Join Konrad Eek for an in-depth discussion in this video Exploring what film formats are available, part of Analog Photography: Shooting & Processing Black-and-White Film.
…One of the things I'd like to establish early on in this course is that…film is a decision making process.…There's no program involved in most everything that we're going to do,…so the decisions that are made in order to gain a successful result,…are really dependent upon your knowledge base.…It's a little bit more challenging, but I'll think you will,…find it a little bit more rewarding as well.…The first decision you're faced with is what format do I want to shoot?…We use format in a different context when we're talking about film.…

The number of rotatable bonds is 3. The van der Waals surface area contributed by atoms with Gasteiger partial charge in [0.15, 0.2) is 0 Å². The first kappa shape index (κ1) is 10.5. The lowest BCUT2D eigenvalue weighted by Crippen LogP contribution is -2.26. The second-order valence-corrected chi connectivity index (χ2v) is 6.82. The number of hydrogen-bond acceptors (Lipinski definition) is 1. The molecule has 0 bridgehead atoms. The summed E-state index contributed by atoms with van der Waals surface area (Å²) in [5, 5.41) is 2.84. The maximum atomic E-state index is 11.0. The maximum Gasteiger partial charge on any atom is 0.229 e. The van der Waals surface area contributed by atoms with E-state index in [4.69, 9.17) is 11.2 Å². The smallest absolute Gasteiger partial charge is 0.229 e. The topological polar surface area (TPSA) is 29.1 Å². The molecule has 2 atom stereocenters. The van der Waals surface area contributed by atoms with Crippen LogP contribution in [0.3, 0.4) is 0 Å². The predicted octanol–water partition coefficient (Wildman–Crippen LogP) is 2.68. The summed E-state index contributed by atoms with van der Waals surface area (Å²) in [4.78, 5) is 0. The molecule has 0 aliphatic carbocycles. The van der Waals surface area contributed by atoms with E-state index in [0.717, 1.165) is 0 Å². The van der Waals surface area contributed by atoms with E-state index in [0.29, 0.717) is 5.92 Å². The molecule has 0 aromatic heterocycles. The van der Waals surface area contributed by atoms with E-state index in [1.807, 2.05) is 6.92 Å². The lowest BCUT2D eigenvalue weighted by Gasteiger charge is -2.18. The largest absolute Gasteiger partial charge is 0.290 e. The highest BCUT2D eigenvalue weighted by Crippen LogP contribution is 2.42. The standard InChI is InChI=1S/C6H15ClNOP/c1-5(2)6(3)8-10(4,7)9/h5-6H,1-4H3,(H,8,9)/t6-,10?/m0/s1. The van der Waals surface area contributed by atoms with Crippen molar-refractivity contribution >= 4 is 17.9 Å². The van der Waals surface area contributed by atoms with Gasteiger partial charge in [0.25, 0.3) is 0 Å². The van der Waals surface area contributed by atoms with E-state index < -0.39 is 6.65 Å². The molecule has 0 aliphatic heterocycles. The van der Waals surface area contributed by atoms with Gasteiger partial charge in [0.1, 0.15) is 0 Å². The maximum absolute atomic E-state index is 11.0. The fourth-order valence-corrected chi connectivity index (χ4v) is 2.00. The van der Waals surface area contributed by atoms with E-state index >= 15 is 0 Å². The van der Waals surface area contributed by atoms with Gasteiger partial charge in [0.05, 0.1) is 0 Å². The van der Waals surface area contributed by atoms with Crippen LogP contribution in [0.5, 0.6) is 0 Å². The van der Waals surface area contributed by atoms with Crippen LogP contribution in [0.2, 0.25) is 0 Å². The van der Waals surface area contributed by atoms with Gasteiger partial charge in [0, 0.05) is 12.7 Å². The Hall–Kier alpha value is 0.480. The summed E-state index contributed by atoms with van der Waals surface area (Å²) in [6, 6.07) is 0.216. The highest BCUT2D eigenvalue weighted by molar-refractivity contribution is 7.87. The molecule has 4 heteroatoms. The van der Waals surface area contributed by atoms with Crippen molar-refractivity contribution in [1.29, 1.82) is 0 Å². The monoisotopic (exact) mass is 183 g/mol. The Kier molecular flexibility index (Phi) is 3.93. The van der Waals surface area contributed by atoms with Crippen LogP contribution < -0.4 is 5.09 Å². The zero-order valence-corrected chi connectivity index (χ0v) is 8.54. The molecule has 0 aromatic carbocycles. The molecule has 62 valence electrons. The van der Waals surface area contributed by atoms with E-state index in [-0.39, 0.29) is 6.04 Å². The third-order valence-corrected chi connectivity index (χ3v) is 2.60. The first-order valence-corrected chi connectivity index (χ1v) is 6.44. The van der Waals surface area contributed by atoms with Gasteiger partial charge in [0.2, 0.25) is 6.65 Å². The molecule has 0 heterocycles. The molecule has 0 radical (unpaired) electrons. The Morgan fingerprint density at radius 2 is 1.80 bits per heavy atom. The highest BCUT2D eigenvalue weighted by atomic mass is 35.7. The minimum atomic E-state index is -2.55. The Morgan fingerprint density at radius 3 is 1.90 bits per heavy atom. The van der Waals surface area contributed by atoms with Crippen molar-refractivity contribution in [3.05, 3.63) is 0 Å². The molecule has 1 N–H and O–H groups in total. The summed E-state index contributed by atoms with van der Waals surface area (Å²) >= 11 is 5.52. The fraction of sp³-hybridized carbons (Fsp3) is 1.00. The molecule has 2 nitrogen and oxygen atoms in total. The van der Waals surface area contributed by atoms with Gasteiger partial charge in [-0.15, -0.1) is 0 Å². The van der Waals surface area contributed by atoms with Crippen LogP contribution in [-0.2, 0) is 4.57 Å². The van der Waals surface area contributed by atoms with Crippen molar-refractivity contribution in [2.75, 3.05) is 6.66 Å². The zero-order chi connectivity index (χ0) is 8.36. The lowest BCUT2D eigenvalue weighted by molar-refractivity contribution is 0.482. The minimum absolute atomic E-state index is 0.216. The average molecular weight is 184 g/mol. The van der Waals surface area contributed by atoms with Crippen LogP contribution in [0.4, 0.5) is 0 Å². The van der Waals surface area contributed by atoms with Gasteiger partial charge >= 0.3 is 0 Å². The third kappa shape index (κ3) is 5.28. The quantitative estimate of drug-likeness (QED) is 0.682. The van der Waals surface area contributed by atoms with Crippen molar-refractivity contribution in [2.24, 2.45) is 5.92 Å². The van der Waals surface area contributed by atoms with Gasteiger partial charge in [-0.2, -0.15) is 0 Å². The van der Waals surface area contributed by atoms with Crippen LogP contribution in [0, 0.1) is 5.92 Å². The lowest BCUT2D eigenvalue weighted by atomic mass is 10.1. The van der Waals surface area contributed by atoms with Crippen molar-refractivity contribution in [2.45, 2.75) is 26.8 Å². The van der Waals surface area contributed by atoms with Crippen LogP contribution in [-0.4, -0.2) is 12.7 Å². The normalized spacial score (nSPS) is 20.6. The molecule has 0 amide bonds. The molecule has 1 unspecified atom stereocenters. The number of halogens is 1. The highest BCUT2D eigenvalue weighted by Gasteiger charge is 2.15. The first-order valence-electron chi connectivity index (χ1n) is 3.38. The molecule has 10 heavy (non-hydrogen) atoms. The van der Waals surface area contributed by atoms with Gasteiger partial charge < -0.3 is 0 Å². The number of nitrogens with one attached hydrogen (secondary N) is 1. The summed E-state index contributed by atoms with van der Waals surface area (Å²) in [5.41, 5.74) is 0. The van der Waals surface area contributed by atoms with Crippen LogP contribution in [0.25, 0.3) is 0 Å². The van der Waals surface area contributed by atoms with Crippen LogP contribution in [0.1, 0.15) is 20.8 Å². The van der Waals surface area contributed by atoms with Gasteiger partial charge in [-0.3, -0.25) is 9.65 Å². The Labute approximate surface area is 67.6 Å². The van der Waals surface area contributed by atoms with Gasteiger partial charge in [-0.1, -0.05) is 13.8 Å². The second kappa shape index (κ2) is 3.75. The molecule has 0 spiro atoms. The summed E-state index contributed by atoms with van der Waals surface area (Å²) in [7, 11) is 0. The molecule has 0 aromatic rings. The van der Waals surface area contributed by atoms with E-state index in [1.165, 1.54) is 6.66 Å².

It's not about preparing a card to hold new images and making sure you,…you don't lose any of them, because you didn't erase everything properly.…Format refers to the size and…shape of the film we're using in order to capture our images.…First, what you may have heard referred to before, large format film,…this would start at 4 by 5 and go up.…And, we pick four by five, what are we talking about?…Well, it's four by five inches.…The film will come in boxes of sheets that are slid into a film holder.…
Upon returning home, Konrad processes the film, explaining the chemicals involved and sharing insights for getting reliable results. He also describes the negative-scanning process. Finally, to whet your appetite for the other facets of film-based photography, he demonstrates the process of making a silver-gelatin enlargement and offers up some tips on building your own darkroom.
- Exploring film formats, lenses, and cameras
- Loading films
- Shooting black-and-white film
- Working with colored filters and film
- Chemically processing film
- Scanning and storing film
- Enlarging film in a makeshift darkroom